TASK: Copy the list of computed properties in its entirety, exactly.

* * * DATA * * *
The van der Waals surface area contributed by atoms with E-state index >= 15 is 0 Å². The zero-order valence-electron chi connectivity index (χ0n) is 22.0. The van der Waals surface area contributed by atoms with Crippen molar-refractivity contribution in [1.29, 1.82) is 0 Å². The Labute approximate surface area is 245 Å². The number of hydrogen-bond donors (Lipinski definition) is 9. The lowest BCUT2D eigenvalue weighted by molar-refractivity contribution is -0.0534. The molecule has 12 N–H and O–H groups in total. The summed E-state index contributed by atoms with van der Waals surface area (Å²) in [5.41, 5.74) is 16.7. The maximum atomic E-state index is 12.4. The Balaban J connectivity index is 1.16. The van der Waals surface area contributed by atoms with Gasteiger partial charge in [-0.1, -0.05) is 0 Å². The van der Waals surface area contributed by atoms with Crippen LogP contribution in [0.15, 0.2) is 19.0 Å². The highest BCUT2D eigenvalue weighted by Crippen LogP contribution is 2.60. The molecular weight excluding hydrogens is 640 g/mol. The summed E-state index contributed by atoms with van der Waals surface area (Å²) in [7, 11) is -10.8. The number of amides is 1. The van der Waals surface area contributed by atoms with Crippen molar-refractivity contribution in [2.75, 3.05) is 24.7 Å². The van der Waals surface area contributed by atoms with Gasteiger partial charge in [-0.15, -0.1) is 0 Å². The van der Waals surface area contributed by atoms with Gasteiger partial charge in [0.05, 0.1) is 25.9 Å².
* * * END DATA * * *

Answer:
The van der Waals surface area contributed by atoms with E-state index >= 15 is 0 Å². The zero-order valence-electron chi connectivity index (χ0n) is 22.0. The van der Waals surface area contributed by atoms with Crippen molar-refractivity contribution in [1.29, 1.82) is 0 Å². The Labute approximate surface area is 245 Å². The number of hydrogen-bond donors (Lipinski definition) is 9. The lowest BCUT2D eigenvalue weighted by molar-refractivity contribution is -0.0534. The molecule has 12 N–H and O–H groups in total. The summed E-state index contributed by atoms with van der Waals surface area (Å²) in [5.41, 5.74) is 16.7. The maximum atomic E-state index is 12.4. The Balaban J connectivity index is 1.16. The van der Waals surface area contributed by atoms with Gasteiger partial charge in [-0.1, -0.05) is 0 Å². The van der Waals surface area contributed by atoms with Crippen LogP contribution in [0.15, 0.2) is 19.0 Å². The highest BCUT2D eigenvalue weighted by Crippen LogP contribution is 2.60. The molecular weight excluding hydrogens is 640 g/mol. The summed E-state index contributed by atoms with van der Waals surface area (Å²) in [7, 11) is -10.8. The number of amides is 1. The van der Waals surface area contributed by atoms with Crippen molar-refractivity contribution in [2.75, 3.05) is 24.7 Å². The van der Waals surface area contributed by atoms with Gasteiger partial charge in [-0.15, -0.1) is 0 Å². The van der Waals surface area contributed by atoms with Gasteiger partial charge in [0.05, 0.1) is 25.9 Å².